Vacating the premises
In a special Work-Life Balance section, CNN reported yesterday about vacation time in the United States.
Are you fearful to take time off because you think you might get axed?
It has been proven that rested workers are more productive than those who work 16 hour days. The best thing to do is to communicate with your boss about quarterly goals. Ascertain how you might bring your own talent into the mix. Be clear about his or her expectations. Then exceed them.
That does not mean you have to pull all-nighters or weekend shifts. Be clear about your own limitations. Challenge yourself to apply your strengths, even if the job description does not require it. Always be your best. To do so, you have to unplug, take time off, and rest.
Contributing to the bottom line might mean splashing in the pool for a long weekend. Leisure time is as purposeful as work time.
Live it. Dream it. Be it. It is possible. Besides, you are only human and deserve a time-out.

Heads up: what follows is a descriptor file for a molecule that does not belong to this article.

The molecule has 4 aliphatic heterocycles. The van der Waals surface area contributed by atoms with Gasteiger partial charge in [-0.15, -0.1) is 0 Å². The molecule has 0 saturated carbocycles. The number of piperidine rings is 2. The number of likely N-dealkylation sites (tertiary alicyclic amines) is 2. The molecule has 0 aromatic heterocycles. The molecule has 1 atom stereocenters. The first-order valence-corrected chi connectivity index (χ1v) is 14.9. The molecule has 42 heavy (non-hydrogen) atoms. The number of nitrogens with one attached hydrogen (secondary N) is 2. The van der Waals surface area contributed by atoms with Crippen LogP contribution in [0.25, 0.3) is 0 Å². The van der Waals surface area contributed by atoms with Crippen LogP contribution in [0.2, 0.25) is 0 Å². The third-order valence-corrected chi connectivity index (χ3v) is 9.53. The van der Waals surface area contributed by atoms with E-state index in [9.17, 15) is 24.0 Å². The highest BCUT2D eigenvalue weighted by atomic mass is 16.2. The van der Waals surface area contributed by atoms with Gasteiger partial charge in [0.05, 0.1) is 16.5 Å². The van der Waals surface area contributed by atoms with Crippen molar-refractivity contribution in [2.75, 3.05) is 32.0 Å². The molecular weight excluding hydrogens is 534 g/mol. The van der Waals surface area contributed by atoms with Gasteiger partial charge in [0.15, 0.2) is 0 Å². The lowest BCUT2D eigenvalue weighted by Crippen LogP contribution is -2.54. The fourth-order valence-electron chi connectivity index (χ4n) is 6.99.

In fact, everyone does.
Willow DrinkwaterMay 16, 2009 at 11:39 am
And I can’t think of a better place to take time out than for a country mouse to go to the city…like New York!!! Still glowing from the lights of Yankee Stadium….
Gary EllenboltMay 17, 2009 at 1:48 pm
I wonder, though, how many companies are making managers keep in contact on vacation. I worked for an outfit that required me, as a manager, to leave numbers where I could be reached any time I left for an extended period, and they didn’t hesitate to call. (This same company also made me take a vacation day for my father’s funeral, so there you go.) If corporate America wants its workers rested, then there should be an effort to let the worker do so.
GavinSMay 26, 2009 at 10:22 am
I too work for a company where I have been contacted many times whilst on vacation. I have even had to hold hour long calls while just taking a day off. Occasionally you accept it, but when it becomes almost regular it does detract from the attempt to ‘get away from it all’.